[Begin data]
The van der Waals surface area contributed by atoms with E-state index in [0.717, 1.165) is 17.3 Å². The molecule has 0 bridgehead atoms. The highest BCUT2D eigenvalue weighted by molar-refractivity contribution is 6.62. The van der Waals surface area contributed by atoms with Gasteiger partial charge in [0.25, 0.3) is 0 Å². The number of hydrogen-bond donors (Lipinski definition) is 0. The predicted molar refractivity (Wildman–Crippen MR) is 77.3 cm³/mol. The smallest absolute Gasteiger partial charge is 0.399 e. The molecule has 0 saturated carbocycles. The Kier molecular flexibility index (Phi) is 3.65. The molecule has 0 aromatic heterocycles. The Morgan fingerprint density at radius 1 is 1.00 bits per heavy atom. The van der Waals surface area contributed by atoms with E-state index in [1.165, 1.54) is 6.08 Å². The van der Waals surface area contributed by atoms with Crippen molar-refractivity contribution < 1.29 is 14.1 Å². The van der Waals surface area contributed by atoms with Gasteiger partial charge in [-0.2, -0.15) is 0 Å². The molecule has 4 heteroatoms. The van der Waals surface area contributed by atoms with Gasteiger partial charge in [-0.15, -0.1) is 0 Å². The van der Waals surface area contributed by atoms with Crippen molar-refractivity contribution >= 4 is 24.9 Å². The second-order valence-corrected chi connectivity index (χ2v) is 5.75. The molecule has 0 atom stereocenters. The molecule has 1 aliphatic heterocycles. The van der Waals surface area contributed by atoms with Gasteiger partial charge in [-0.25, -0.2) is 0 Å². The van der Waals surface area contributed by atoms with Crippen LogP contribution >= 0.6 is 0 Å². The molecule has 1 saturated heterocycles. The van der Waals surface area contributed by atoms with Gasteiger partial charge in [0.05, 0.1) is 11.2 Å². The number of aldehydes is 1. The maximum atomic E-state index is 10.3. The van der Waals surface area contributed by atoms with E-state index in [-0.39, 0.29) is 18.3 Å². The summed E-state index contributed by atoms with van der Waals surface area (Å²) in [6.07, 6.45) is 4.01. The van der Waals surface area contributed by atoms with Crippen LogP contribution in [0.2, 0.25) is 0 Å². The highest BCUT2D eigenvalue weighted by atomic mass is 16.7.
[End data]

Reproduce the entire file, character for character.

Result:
The van der Waals surface area contributed by atoms with E-state index in [0.717, 1.165) is 17.3 Å². The molecule has 0 bridgehead atoms. The highest BCUT2D eigenvalue weighted by molar-refractivity contribution is 6.62. The van der Waals surface area contributed by atoms with Gasteiger partial charge in [0.25, 0.3) is 0 Å². The number of hydrogen-bond donors (Lipinski definition) is 0. The predicted molar refractivity (Wildman–Crippen MR) is 77.3 cm³/mol. The smallest absolute Gasteiger partial charge is 0.399 e. The molecule has 0 saturated carbocycles. The Kier molecular flexibility index (Phi) is 3.65. The molecule has 0 aromatic heterocycles. The Morgan fingerprint density at radius 1 is 1.00 bits per heavy atom. The van der Waals surface area contributed by atoms with E-state index in [1.165, 1.54) is 6.08 Å². The van der Waals surface area contributed by atoms with Crippen molar-refractivity contribution < 1.29 is 14.1 Å². The van der Waals surface area contributed by atoms with Gasteiger partial charge in [-0.2, -0.15) is 0 Å². The molecule has 4 heteroatoms. The van der Waals surface area contributed by atoms with Gasteiger partial charge in [-0.15, -0.1) is 0 Å². The van der Waals surface area contributed by atoms with Crippen molar-refractivity contribution >= 4 is 24.9 Å². The second-order valence-corrected chi connectivity index (χ2v) is 5.75. The molecule has 0 atom stereocenters. The molecule has 1 aliphatic heterocycles. The van der Waals surface area contributed by atoms with Gasteiger partial charge in [-0.25, -0.2) is 0 Å². The van der Waals surface area contributed by atoms with Crippen LogP contribution >= 0.6 is 0 Å². The molecule has 1 saturated heterocycles. The van der Waals surface area contributed by atoms with Gasteiger partial charge in [0.05, 0.1) is 11.2 Å². The number of aldehydes is 1. The maximum atomic E-state index is 10.3. The van der Waals surface area contributed by atoms with E-state index in [-0.39, 0.29) is 18.3 Å². The summed E-state index contributed by atoms with van der Waals surface area (Å²) in [6.07, 6.45) is 4.01. The van der Waals surface area contributed by atoms with Crippen LogP contribution in [0.2, 0.25) is 0 Å². The highest BCUT2D eigenvalue weighted by atomic mass is 16.7.